The Well and the Mine by Gin Phillips
Gin Phillips has written a book so wise it’s hard to believe it’s her debut novel. The Well and the Mine is a story about the people in a small mining town in Alabama during the Great Depression.
While things are difficult enough for this hard-scrabble mining community, the Depression increases the strain on many families nearly to the breaking point.
That’s where the Moore family comes in. While a poor family like the rest, the Moores are lucky to have a bit of farm land and are able to raise chickens, have a cow, and grow fruits and vegetables. Led by the father, Albert, the family never refuses to give food to anyone who comes knocking at the door in need. It isn’t until the young daughter, Tess, watches a shadowy figure throw a baby down their well that the Moore family – particularly Tess and her sister Virgie – begins to see the people all around them as having real lives of their own.
Determined to discover the woman who threw the baby in, Tess and Virgie devise a plan to interview the women in town whom they believe to be the most likely suspects. Lola Lowe emerges at the top of the list because she is extremely poor and already has many children. The lack of subtlety in their visit to her (they never had before) causes hurt feelings and shame for the Lowe family and makes Virgie realize how insensitive they’ve been.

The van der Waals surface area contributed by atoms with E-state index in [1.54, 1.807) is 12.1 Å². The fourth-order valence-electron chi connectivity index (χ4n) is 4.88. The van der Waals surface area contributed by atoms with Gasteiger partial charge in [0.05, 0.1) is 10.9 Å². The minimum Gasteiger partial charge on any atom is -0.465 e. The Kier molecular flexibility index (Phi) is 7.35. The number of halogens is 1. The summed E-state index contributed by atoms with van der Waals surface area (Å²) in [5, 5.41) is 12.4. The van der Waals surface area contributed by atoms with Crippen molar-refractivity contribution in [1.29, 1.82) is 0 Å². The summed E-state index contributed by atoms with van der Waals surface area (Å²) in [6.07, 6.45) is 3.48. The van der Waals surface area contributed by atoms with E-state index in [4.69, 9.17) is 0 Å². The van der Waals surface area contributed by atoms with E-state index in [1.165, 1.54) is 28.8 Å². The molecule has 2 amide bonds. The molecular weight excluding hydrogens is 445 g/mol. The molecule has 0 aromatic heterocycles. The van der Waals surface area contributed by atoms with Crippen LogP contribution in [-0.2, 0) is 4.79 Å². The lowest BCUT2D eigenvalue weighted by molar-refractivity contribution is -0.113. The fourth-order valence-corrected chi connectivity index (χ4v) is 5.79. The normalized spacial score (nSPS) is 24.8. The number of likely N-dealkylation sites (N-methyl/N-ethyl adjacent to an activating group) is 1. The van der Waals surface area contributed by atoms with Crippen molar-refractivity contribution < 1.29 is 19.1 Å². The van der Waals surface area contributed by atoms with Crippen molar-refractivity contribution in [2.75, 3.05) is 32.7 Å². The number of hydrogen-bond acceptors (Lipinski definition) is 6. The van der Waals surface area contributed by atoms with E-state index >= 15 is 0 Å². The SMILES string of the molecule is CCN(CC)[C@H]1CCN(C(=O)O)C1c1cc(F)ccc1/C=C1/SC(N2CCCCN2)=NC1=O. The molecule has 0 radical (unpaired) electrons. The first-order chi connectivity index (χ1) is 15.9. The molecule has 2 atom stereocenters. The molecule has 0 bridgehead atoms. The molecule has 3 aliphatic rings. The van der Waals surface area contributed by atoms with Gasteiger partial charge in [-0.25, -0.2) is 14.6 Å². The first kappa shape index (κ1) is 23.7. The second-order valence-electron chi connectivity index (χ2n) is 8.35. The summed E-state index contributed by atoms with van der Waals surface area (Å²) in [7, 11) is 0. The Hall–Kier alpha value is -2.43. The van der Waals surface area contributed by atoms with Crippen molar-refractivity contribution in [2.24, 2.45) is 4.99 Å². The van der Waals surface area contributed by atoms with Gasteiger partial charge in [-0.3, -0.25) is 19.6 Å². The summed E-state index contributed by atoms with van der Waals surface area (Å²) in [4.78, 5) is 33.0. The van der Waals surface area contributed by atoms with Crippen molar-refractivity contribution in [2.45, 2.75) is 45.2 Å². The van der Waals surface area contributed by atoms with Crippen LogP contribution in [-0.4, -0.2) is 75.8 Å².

Indeed, the people who populate the Moore’s town become increasingly real through the course of the novel, which is told in the alternating voices of Tess, Virgie, Albert, the mother, Leta, and young son Jack. However, it is a sixth character in the novel, Jonah, a black man who works beside Albert in the mines, who provides the “voice” for a rich underlying theme – that of racism in the segregated South long before the civil rights era.
Albert and Jonah have a strong intellectual kinship, but cultural taboos restrict the level of their relationship. Albert is keen to know Jonah better and goes as far as inviting him and his wife to dinner (much to the horror of Leta). It is an invitation, alas, that Jonah cannot and will not accept.
On so many levels, The Well and the Mine gets below the surface of the characters who populate this small mining town. It is a journey that is as illuminating as it is satisfying for the reader. An excellent book club choice.
Penguin; ISBN 978-1-5944-8449-0; $15.
The Well and the Mine: Reading Guide